How to Distinguish from Similar Species:Octopus rubescens is smaller, with mantle length less than 10 cm and weight less than 200 g; its skin has small, pointed papillae but not the large skin folds found on O. dofleini.
Geographical Range: Bering Sea to California; Northern Asia, Japan (and presumably Hong Kong)
Depth Range: Intertidal to 100 (180) m
Habitat: Primarily rocky subtidal; occasionally low intertidal or on sand
Biology/Natural History: The 3rd right arm of the male of this species has a large hectocotylus, about 1/5 the length of the arm (photo). The hectocotylus is used in transferring the male's spermatophore, or package of sperm, which may be up to a meter long, to the female. The hectocotylus may be left within the mantle of the female during the process. Eggs, which look like small whitish grapes, are laid throughout the year but mainly in the winter. When the female has eggs she attaches them to the roof of a cave and guards them until they hatch (5-7 months). She may lay 35,000 to 70,000 eggs in a single clutch. Hatching is mainly in early spring, and the young are pelagic for one to several months before settling. The young are sometime seen swimming near the surface. Lifespan is thought to be 4-5 years. Prey include crustaceans (shrimp and crabs), mollusks (scallops, clams, abalones, moon snails, small octopus), and fish (rockfish, flatfish, sculpins). The octopus are often captured in crab traps, where they are trying (successfully) to steal the crabs. Females can be cannibalistic. The Seattle Aquarium recently observed an octopus catching the spiny dogfish Squalus acanthias, and in 2005 we found the picked-clean skeleton of a dogfish on the shellheap outside an octopus den (photo). The species accumulates a large pile of shells and crab carapaces outside the den, which is usually under a boulder or in a rocky crevice. They quickly kill crabs by rasping a tiny hole (1 mm or less in diameter) through the carapace (photo), probably with their radula, then presumably injecting poison, perhaps with their beak. Several species may be attracted to their shell pile (midden), including Pycnopodia helianthoides and the snail Amphissa columbiana. Predators include seals, sea otters, dogfish sharks, lingcod, and man. Parasites include the mesozoans Dicyemenna abreida and Conocyema deca, which live in the kidney.
This octopus is said to be capable of inflicting a painful bite but I have never seen anyone bitten, even when wrestling them off the rocks. They seem much less ready to bite than is O. rubescens.
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General Notes and Observations: Locations, abundances, unusual behaviors:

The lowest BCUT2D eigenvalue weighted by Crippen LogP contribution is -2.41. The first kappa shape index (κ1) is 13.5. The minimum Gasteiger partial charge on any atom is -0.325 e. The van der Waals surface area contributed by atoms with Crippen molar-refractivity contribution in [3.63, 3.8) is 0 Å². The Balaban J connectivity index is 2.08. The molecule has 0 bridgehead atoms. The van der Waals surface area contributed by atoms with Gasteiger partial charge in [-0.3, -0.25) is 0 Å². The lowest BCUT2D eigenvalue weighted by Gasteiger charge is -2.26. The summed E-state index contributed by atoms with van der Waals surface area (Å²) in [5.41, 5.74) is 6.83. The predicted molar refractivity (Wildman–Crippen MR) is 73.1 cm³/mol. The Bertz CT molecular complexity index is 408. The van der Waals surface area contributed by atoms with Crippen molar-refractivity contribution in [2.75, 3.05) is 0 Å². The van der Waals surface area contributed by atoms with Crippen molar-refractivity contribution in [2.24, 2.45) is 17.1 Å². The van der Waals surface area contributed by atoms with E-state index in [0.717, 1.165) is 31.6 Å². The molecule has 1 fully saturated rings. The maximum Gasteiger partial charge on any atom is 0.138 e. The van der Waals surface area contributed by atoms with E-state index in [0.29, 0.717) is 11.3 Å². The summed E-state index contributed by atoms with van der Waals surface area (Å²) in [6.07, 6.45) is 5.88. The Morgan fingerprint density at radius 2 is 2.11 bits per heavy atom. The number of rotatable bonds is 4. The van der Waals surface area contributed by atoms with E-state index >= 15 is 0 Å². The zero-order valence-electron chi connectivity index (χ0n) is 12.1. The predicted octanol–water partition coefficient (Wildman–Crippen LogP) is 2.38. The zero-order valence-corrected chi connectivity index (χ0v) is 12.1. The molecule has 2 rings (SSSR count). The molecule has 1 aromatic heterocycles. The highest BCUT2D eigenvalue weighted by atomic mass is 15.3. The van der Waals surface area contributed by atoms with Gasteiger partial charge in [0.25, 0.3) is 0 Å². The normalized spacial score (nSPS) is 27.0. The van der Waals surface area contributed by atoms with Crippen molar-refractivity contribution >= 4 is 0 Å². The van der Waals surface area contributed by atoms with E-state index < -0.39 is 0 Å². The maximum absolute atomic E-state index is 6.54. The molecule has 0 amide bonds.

We have captured a large individual of this species from at least 100 m depth in the San Juan Channel. The largest I know of being seen at Rosario was one with about a 4 m span near Northwest Island.
This view shows the hectocotylus arm (right) and a normal arm (left) of a male E. dofleini which is being dissected.
This view of a dissected E. dofleini shows the salivary glands. The salivary glands of many octopus secrete poison which can be excreted through the salivary papilla in the mouth and used to subdue prey.
The carapace was collected from a shell midden outside an active den.
In experiments in the Rosario seawater tanks in summer, 2005, students Jon Mayberry and Kirt Onthank found that E.. dofleini prefers crabs over scallops. Click here for a movie showing the octopus exiting from its burrow and choosing to grab a crab rather than a scallop that was presented to it.
More detailed results from research papers by Kit Onthank, Jon Mayberry, and Nichola Marsh, 2005: Althouth the E. dofleini they captured had a clear preference for crabs over bivalves, the contents of three middens at Coffin Rocks in Bowman Bay had more bivalves than crabs. There was also substantial variation among middens in the proportion of different prey species. This suggests that different individuals may have different preferences or hunting patterns, and that bivalves may be more available to octopus in this area than crabs are. They also found that about 50% of the crab carapaces had drill marks, as seen above, while very few bivalve shells had drill marks and almost no scallops did. The literature suggests that octopus try to pry bivalves open first, and only drill them if they cannot pry them open. The large size of E. dofleini may allow it to open most bivalves and nearly all scallops without drilling them. They also found that about 25% of the scallop shells were broken in a characteristic manner--with one of dorsal extensions or "wings" of the shell broken off one valve and attached to the other valve. The valves apparently broke while the octopus was attempting to pry them open.
Figure 2 from Onthank et al., 2005: Percentage of
each prey type
from E. dofleini middens, by prey type
Authors and Editors of Page:
Dave Cowles (2005): Created original page